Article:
C in a Nutshell : Peter Prinz, Tony Crawford : 9780596006976 Review quote "As with much of the Nutshell series, this book is aimed at the competent programmer who needs a quick reference, not at the beginner. As a teacher of C programming, I had been looking for a reference work which covered the C99 version of the language standard, and did so in a readable format free of omissions and errors. "C in a Nutshell" did not disappoint, and the utility of the standard library reference was a welcome surprise." - Graham Lee, news@UK, June 2006 "This excellent book should have been written years ago." - Paul Hudson, Linux Format, November 2006 - 8/10 Table of contents Preface I. Calculus I Show Mobile NoticeShow All NotesHide All Notes You appear to be on a device with a "narrow" screen width (i.e. you are probably on a mobile phone). Due to the nature of the mathematics on this site it is best views in landscape mode. If your device is not in landscape mode many of the equations will run off the side of your device (should be able to scroll to see them) and some of the menu items will be cut off due to the narrow screen width. Here are the notes for my Calculus I course that I teach here at Lamar University. Despite the fact that these are my “class notes”, they should be accessible to anyone wanting to learn Calculus I or needing a refresher in some of the early topics in calculus.
Web Fonts OpenType Control Enable fine typography with kerning and letter spacing controls. Design with ligatures, alternate characters, fractions and other advanced typographic features. Our technology ensures OpenType features can be rendered, even on older browsers lacking native OpenType feature support. Dynamic Subsetting Why And How To Use Icon Fonts As great as images are, they present challenges in designing websites. They add file weight. They require additional http requests. They don’t scale well. Sometimes the best solution for using images in a responsive design is not to use an image. Last week I offered an overview of a key problems with images in responsive design, specifically how to serve the most appropriate image to different devices.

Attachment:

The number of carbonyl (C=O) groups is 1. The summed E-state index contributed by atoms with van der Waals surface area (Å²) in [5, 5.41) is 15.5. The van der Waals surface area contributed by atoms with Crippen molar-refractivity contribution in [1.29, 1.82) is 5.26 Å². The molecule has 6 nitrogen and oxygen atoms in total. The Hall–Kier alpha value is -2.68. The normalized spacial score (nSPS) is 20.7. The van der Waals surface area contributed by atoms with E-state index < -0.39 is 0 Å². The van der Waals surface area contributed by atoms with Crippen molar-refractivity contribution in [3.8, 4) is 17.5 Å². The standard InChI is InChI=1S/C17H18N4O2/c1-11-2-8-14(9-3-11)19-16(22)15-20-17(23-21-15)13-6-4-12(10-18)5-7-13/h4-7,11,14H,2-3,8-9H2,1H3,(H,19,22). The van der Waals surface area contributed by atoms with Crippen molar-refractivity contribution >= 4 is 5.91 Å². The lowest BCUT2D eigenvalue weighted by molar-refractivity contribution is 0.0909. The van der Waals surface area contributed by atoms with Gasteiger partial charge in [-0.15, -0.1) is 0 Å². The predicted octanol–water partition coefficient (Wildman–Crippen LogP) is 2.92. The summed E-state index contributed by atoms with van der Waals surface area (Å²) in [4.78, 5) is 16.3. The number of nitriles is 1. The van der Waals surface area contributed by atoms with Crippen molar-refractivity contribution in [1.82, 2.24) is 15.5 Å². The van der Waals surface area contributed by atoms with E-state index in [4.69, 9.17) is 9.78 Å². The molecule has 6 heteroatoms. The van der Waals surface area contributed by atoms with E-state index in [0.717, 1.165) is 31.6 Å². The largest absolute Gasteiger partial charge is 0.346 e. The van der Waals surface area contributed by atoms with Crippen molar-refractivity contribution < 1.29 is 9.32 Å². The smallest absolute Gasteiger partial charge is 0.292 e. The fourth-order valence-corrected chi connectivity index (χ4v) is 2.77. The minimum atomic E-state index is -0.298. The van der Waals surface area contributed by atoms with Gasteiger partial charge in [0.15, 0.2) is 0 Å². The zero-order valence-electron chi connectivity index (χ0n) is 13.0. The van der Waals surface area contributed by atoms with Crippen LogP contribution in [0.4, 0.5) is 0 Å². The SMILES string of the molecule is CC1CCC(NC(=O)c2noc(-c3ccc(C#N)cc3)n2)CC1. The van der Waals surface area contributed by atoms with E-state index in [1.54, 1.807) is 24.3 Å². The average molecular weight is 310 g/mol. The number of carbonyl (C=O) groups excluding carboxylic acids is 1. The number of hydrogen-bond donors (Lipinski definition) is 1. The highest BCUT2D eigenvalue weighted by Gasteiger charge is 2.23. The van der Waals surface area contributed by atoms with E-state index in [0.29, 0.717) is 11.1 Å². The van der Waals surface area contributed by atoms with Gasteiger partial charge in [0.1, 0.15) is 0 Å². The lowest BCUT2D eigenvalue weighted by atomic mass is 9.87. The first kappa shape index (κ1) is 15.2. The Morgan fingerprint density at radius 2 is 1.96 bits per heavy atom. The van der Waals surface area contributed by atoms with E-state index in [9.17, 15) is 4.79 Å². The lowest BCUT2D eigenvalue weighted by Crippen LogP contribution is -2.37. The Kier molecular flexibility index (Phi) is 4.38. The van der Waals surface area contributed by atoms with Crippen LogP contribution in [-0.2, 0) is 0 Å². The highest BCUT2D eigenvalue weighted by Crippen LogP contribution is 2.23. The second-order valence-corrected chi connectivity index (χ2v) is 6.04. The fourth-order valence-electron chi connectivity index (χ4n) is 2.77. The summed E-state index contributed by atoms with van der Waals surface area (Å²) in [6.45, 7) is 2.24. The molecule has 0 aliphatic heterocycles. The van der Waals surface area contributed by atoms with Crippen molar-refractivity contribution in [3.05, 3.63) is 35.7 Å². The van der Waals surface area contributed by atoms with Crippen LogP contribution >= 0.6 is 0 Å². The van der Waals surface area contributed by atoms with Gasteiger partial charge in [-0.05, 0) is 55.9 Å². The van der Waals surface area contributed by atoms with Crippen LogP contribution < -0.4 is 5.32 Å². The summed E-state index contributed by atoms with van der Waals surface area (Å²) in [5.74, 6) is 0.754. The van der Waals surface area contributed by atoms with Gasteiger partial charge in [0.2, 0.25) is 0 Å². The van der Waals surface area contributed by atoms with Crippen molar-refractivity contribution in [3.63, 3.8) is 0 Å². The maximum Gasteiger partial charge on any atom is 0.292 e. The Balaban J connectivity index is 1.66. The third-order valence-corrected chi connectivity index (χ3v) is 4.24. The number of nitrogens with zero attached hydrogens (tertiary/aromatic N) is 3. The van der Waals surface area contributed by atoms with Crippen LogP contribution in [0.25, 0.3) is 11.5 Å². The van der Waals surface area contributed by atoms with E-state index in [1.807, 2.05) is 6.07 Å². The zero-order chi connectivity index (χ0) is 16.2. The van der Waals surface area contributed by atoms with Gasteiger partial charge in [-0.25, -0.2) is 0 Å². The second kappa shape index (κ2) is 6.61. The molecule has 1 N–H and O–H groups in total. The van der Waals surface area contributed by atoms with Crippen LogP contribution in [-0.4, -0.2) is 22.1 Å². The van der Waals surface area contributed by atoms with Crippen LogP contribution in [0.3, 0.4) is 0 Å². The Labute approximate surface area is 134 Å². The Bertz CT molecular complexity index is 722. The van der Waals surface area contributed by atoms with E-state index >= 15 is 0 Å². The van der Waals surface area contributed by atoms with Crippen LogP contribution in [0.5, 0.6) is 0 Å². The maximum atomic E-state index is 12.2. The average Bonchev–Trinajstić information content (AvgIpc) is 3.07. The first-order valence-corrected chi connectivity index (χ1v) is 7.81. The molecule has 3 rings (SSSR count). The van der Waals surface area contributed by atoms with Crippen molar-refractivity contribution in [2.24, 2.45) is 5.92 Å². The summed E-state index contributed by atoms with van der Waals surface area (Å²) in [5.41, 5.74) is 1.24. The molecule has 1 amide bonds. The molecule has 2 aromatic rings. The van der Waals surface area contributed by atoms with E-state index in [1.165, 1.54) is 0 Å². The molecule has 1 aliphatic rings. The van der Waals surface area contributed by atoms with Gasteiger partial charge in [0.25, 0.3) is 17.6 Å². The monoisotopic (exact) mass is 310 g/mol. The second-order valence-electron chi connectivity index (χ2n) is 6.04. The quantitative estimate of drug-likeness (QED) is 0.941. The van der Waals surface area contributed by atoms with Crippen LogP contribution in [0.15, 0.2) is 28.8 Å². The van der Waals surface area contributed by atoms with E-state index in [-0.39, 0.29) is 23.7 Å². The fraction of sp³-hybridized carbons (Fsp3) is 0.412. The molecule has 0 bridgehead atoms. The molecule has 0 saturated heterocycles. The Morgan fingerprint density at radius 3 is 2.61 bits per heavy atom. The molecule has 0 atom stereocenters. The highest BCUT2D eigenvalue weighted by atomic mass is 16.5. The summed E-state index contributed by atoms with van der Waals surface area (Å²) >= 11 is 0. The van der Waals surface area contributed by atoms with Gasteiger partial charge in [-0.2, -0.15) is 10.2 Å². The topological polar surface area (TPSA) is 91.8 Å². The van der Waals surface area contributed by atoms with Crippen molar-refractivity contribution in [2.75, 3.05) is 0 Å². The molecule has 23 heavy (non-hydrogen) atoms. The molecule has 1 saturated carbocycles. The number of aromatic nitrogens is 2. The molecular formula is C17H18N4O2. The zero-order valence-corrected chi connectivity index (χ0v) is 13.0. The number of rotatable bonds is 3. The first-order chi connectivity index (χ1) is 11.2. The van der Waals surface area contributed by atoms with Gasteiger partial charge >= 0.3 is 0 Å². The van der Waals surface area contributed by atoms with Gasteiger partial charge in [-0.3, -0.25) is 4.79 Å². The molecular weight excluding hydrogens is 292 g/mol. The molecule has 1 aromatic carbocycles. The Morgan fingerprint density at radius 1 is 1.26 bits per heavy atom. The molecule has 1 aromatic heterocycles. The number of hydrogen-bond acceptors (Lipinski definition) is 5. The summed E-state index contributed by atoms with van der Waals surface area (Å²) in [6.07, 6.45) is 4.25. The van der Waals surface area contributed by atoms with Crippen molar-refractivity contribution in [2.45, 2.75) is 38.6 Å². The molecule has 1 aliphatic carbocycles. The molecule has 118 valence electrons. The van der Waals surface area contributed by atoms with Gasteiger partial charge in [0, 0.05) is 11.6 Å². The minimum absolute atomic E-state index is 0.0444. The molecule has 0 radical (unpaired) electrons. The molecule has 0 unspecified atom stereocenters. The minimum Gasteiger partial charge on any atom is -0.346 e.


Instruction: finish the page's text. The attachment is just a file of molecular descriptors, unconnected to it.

inventorArtist Isoscel-Ease the Drawing Robot I learned a bit from making the Art-O-Matic swirling-drawing robot. The new Isoscel-Ease drawing robot uses triangular geometry rather than scissor geometry. Newman Tools technical directory index page Acme Tap Drill sizes BSP (British Standard Pipe) Thread Data Decimal Equivalents information regarding inch ( fractional, numbers and letter) and metric drill size decimal inch equivalents Drill chuck and accessories terminology Gage Makers Tolerance Chart Plain Plug, Plain Ring & Master Gage Tolerances Included angle and angle per side, helpful information for ordering tapered reamers
10 top typography resources If you are looking for help with fonts or type, these typography resources are for you. The web is a wonderful thing, brimming with resources and tutorials for people wanting to learn about the discipline and see some examples of beautiful and innovative typography to inspire. But, sometimes, too much choice can be confusing, so we've picked some top sites that will really help you get to grips with it. Check them out - and let us know if we've left out any of your favourite resources in the comments below... 01.
Revised Font Stack Serious efforts are being made to get more typeface choices on the web to enhance web typography. Still, most of us prefer web-safe fonts like: Verdana, Georgia, Times New Roman and Arial. Though choices are limited, yet the number can be increased by exploring other pre-installed fonts.